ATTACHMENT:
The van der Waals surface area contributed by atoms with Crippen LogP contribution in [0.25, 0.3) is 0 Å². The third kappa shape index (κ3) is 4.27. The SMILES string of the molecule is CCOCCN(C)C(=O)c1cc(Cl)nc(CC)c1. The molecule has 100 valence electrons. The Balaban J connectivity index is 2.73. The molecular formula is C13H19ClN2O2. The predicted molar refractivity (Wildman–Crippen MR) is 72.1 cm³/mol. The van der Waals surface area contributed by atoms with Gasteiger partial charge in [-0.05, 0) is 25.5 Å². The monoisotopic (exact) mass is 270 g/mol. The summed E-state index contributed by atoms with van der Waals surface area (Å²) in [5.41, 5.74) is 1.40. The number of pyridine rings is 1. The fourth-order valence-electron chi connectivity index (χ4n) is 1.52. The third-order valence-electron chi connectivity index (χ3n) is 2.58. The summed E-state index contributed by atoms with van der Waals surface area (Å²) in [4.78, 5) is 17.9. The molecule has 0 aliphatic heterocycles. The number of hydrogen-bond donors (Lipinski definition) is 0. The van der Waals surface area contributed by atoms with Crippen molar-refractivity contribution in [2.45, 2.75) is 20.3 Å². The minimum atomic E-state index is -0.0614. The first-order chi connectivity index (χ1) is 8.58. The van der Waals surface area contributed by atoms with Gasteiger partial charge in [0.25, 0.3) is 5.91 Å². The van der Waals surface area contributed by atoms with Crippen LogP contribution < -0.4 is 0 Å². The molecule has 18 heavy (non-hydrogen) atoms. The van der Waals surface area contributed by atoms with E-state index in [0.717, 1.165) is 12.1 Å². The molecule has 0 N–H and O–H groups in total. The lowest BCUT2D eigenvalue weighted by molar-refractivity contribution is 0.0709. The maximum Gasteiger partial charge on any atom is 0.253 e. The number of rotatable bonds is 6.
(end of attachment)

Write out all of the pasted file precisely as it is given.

The van der Waals surface area contributed by atoms with Crippen LogP contribution in [0.25, 0.3) is 0 Å². The third kappa shape index (κ3) is 4.27. The SMILES string of the molecule is CCOCCN(C)C(=O)c1cc(Cl)nc(CC)c1. The molecule has 100 valence electrons. The Balaban J connectivity index is 2.73. The molecular formula is C13H19ClN2O2. The predicted molar refractivity (Wildman–Crippen MR) is 72.1 cm³/mol. The van der Waals surface area contributed by atoms with Gasteiger partial charge in [-0.05, 0) is 25.5 Å². The monoisotopic (exact) mass is 270 g/mol. The summed E-state index contributed by atoms with van der Waals surface area (Å²) in [5.41, 5.74) is 1.40. The number of pyridine rings is 1. The fourth-order valence-electron chi connectivity index (χ4n) is 1.52. The third-order valence-electron chi connectivity index (χ3n) is 2.58. The summed E-state index contributed by atoms with van der Waals surface area (Å²) in [4.78, 5) is 17.9. The molecule has 0 aliphatic heterocycles. The number of hydrogen-bond donors (Lipinski definition) is 0. The van der Waals surface area contributed by atoms with Crippen molar-refractivity contribution in [2.45, 2.75) is 20.3 Å². The minimum atomic E-state index is -0.0614. The first-order chi connectivity index (χ1) is 8.58. The van der Waals surface area contributed by atoms with Gasteiger partial charge in [0.25, 0.3) is 5.91 Å². The van der Waals surface area contributed by atoms with Crippen LogP contribution < -0.4 is 0 Å². The molecule has 18 heavy (non-hydrogen) atoms. The van der Waals surface area contributed by atoms with E-state index in [0.717, 1.165) is 12.1 Å². The molecule has 0 N–H and O–H groups in total. The lowest BCUT2D eigenvalue weighted by molar-refractivity contribution is 0.0709. The maximum Gasteiger partial charge on any atom is 0.253 e. The number of rotatable bonds is 6.